S. invicta sting statuses were initially determined by self-reports. Details related to S. invicta stings were recorded, such as dermatological lesions and ant samples (Fig 1). Participants who self-reported attacks by S. invicta were asked to identify the culprit insect on an identification tool containing pictures of S. invicta and other aggressive insects such as wasps, bees, and other ants. Meanwhile, investigators also confiremed whether participants experienced symptoms associated with S. invicta stings such as dermatological evidence or allergic reactions after attacks by the insects (Fig 1).

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Fig 1. Algorithm for the attribution of a diagnosis of a Solenopsis invicta sting to the presence of characteristic lesions and clear evidence.

https://doi.org/10.1371/journal.pone.0199424.g001

Individuals who were stung by S. invicta within 30 or fewer days were placed in the stung group. Individuals who had not experienced an S. invicta stung or who had been stung by S. invicta in the past but not within the previous 30 days were placed in the un-stung group. Although fire ant stings are painful and the venom can cause skin redness, swelling, pustules, urticaria, edema and allergic shock, the symptoms do not last for 30 days, and nearly disappear 2–3 weeks after the sting (personal observation). Meanwhile, we also referred to the research of Susser et al. [6], who evaluated whether or not bed bug infestations can cause mental health effects. In their study, 30 days was used as the time period for determining if subjects were assigned to the exposed or unexposed group [6]. Unlike bed bugs, S. invicta is not a hematophagous insect, and its stings are also easier to avoid than bites from bed bugs. Taken together, we believe that the use of 30 days as a cut off for classifying individuals as being stung or unstung is justified.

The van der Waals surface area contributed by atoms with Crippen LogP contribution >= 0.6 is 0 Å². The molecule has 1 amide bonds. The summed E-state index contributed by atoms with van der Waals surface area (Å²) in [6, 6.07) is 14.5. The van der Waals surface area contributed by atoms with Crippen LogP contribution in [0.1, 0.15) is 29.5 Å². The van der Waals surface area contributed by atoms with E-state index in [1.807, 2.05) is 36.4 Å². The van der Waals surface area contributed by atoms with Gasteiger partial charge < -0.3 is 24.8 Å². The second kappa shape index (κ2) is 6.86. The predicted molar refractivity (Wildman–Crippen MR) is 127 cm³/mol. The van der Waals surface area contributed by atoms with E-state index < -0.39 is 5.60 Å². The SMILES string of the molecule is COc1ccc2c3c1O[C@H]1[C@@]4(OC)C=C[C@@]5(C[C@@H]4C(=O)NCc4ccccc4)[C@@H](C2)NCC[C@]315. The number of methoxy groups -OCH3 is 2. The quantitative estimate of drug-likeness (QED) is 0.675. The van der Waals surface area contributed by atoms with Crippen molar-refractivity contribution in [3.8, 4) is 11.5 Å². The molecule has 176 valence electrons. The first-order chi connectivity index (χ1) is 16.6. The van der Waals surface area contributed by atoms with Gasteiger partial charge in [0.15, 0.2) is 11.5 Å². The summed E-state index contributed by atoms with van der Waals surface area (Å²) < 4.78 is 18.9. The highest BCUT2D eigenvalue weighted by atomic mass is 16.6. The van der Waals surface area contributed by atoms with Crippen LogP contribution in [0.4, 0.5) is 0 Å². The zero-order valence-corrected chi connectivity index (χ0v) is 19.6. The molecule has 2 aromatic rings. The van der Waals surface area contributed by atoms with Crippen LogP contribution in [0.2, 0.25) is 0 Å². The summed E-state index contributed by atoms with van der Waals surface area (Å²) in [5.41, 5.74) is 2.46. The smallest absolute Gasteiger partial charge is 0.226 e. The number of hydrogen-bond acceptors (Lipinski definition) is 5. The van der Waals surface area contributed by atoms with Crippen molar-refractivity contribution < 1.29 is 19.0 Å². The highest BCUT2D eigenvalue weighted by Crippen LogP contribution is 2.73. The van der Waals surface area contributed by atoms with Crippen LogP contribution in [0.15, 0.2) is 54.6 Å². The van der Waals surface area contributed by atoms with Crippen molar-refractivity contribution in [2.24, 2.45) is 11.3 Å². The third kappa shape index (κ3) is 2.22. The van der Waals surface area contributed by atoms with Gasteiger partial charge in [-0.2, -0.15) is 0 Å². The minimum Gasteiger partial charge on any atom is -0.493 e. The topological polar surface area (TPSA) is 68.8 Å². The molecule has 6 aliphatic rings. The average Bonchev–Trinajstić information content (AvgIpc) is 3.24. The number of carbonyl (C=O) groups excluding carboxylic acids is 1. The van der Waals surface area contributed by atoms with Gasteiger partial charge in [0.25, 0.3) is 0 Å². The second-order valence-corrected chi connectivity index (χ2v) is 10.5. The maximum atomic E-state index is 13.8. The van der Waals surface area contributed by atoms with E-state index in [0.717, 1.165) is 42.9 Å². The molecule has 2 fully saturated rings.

Since “symptoms last for more than 1 month” is a required criterion in the DSM-V criteria for PTSD [23], we compared the intrusion, avoidance, and hyperarousal subscales of the PTSD checklist between the stung and unstung groups to evaluate whether fire ant stings can cause PTSD.

A total of 96 valid questionnaires were obtained, out of which 37 participants were classified as stung and 59 participants were classified as unstung (Fig 1). We further analyzed the mental health effects of S. invicta attacks in mainland China based on these data.

Ethics, consent and permissions

This study was reviewed and approved by The Medical Ethics Committee of Guangzhou Huiai Hospital (Supplementary material, S1 Fig and S1 File). All of the participants in this investigation agreed to allow the data they provided to be used for research purposes (Supplementary material, S2 File).

Statistical analysis

A χ2 analysis was used to compare the different characteristics between the stung and unstung groups. Scores for the PHQ-9, GAD-7 scale, BAI and PSQI(5) were classified as “present” or “absent”. Symptoms were considered “present” when scores reached 10 or higher out of 27 possible points on the PHQ-9, five or higher out of 21 on the GAD screen, 45 or higher of 74 on the BAI, and 10 or higher of 24 on the PSQI(5) [6, 24]. Scores on the BAI were corrected using the formula y = int(x) before the test, where y represents the scores we used in the test and x represents the original scores in the investigation [24].

The IES-R was only used to evaluate the psychiatric conditions of people who were stung by S. invicta. There were two groups in this test: 30-day group (individuals who were stung by S. invicta within in the previous 30 days, i.e., the stung group) and the over 30-day group (individuals from the unstung group who were stung by S. invicta in the past but not within the previous 30 days). Scores of 35 above were suggestive of PTSD [27]. The IES-R has three parts; each part was scored and the total scores were calculated. All of the statistical data from the IES-R were tested for normal distribution using the Shapiro-Wilk test and for the homogeneity of variances using Levene’s test. The independent t-test was used to test the difference between those stung by S. invicta in the 30-day group and the over 30-day group.

The internal consistency and reliability of the psychometric tools (PHQ-9, GAD-7, PSQI(5), BAI, and IES-R) were determined by computing Cronbach’s alpha values [28]. In general, items with an alpha correlation of 0.7 are considered to have adequate internal consistency [29].

Analyses were performed using SPSS 18.0 (SPSS Inc., Chicago, IL, United States).

Results